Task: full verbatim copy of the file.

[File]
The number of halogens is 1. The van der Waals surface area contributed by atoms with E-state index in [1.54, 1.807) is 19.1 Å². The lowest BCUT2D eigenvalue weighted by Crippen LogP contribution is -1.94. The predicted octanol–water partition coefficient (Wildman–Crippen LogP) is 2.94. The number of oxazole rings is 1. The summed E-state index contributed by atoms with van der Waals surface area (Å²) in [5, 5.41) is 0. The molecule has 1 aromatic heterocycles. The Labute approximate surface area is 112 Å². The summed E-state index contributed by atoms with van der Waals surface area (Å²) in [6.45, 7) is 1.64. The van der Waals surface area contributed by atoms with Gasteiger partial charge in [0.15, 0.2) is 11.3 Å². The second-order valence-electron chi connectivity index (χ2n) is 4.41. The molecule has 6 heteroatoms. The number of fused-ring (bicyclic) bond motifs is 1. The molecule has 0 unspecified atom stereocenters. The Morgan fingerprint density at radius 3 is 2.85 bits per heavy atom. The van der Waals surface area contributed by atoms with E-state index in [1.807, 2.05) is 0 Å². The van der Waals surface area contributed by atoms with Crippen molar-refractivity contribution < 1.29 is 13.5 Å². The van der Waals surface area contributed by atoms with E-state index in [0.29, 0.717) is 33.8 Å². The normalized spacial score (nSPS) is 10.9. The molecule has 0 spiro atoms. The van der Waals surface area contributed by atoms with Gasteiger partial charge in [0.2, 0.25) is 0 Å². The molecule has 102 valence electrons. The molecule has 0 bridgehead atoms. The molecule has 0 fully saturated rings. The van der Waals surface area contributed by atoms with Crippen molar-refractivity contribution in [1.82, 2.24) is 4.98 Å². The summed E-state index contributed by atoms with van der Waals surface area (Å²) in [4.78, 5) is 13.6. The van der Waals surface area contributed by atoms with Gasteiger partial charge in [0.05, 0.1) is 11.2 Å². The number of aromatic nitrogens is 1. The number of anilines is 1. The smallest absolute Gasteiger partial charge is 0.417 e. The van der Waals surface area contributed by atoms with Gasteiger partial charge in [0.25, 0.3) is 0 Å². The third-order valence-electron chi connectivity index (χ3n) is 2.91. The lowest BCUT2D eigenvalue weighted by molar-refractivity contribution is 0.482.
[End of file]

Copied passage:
The number of halogens is 1. The van der Waals surface area contributed by atoms with E-state index in [1.54, 1.807) is 19.1 Å². The lowest BCUT2D eigenvalue weighted by Crippen LogP contribution is -1.94. The predicted octanol–water partition coefficient (Wildman–Crippen LogP) is 2.94. The number of oxazole rings is 1. The summed E-state index contributed by atoms with van der Waals surface area (Å²) in [5, 5.41) is 0. The molecule has 1 aromatic heterocycles. The Labute approximate surface area is 112 Å². The summed E-state index contributed by atoms with van der Waals surface area (Å²) in [6.45, 7) is 1.64. The van der Waals surface area contributed by atoms with Gasteiger partial charge in [0.15, 0.2) is 11.3 Å². The second-order valence-electron chi connectivity index (χ2n) is 4.41. The molecule has 6 heteroatoms. The number of fused-ring (bicyclic) bond motifs is 1. The molecule has 0 unspecified atom stereocenters. The Morgan fingerprint density at radius 3 is 2.85 bits per heavy atom. The van der Waals surface area contributed by atoms with E-state index in [1.807, 2.05) is 0 Å². The van der Waals surface area contributed by atoms with Crippen molar-refractivity contribution < 1.29 is 13.5 Å². The van der Waals surface area contributed by atoms with E-state index in [0.29, 0.717) is 33.8 Å². The normalized spacial score (nSPS) is 10.9. The molecule has 0 spiro atoms. The van der Waals surface area contributed by atoms with Gasteiger partial charge in [0.2, 0.25) is 0 Å². The molecule has 102 valence electrons. The molecule has 0 bridgehead atoms. The molecule has 0 fully saturated rings. The van der Waals surface area contributed by atoms with Crippen molar-refractivity contribution in [1.82, 2.24) is 4.98 Å². The summed E-state index contributed by atoms with van der Waals surface area (Å²) in [4.78, 5) is 13.6. The van der Waals surface area contributed by atoms with Gasteiger partial charge in [0.05, 0.1) is 11.2 Å². The number of aromatic nitrogens is 1. The number of anilines is 1. The smallest absolute Gasteiger partial charge is 0.417 e. The van der Waals surface area contributed by atoms with Gasteiger partial charge in [0.25, 0.3) is 0 Å². The third-order valence-electron chi connectivity index (χ3n) is 2.91. The lowest BCUT2D eigenvalue weighted by molar-refractivity contribution is 0.482.